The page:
I can however relate to something that commenter Judy Farrell says above:

    “Since you are physically weak, try to be content that the Lord is letting you suffer in this way, and that your sufferings can be added to His.”

    Judy is absolutely correct. In a much smaller, infinitesimal way compared to you, Jennifer, I see this. I have a very bad lower back; when it “goes out” it’s excrutiatingly painful. Every movement hurts, even blinking causes pain.

    This past weekend, it went out – and we had our RCIA Class on Sunday morning. I don’t like to miss them so I got myself out the door for Class. It was an odyssey of pain to just get there, let alone sit for 90 minutes. Then go to Mass for an hour.

    I did consider not doing any of it. And then I thought of Christ’s suffering for our salvation; hanging on the Cross in agony just to save the likes of us.

    I felt weak in the moment when I thought about giving in and staying home; weak and unworthy of that sacrifice. If Christ could endure that pain for us, then I could suck up some back pain for a few hours and fulfill my obligations to Him.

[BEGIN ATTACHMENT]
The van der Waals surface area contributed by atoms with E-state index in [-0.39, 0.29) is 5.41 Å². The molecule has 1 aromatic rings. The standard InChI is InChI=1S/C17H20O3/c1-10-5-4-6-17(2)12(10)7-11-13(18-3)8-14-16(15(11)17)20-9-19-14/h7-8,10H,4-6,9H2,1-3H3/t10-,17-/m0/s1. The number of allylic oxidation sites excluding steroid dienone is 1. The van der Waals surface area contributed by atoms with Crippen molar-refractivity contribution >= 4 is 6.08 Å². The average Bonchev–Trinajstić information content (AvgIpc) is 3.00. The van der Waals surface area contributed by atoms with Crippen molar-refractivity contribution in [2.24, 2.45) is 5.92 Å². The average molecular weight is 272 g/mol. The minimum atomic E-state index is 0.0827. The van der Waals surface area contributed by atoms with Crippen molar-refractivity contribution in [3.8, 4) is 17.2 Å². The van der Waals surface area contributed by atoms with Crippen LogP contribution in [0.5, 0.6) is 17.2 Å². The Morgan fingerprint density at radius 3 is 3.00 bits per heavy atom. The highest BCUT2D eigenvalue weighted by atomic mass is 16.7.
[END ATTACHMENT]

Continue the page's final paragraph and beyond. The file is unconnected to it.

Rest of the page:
I saw that God had things in hand; that my suffering was a reminder of a greater suffering. Did it make my pain go away? No. Did it bring me closer to God? In that moment, yes.

    Then again Jennifer – it is my belief that we are all much harder on ourselves than God will ever be. You are pregnant (congratulations, btw), you are sick and you owe it to yourself to honor those feelings as long as they last.

  32. Carl

    I believe Paul is absolutely correct but it is very hard to understand and even harder to put into practice. One way, as you have said in previous posts, is to offer it up, to allow yourself to see your sufferings as part of Christ’s redemptive work. This may not make you feel any better or act any better toward others at the time, but it may help you see that it does have meaning. Remember, that the way we feel toward others (wanting to bite their head off because you are feeling so bad) is not what counts. What counts is how we act toward them.

  33. Cathy

    Wow, look what you unleashed by asking that question! If that isn’t strength coming from weakness, what is?

    I just want to add: Don’t think that you have to be made perfect in one day. Holiness is a steady, but imperceptible process, and we don’t see the real fruits of all of this until heaven.

    A few years ago, I went to mass on the Immaculate Conception, when Cardinal George preached. He used a line that has stuck with me since – Mary had all of the grace, but none of the answers. She lived in mystery.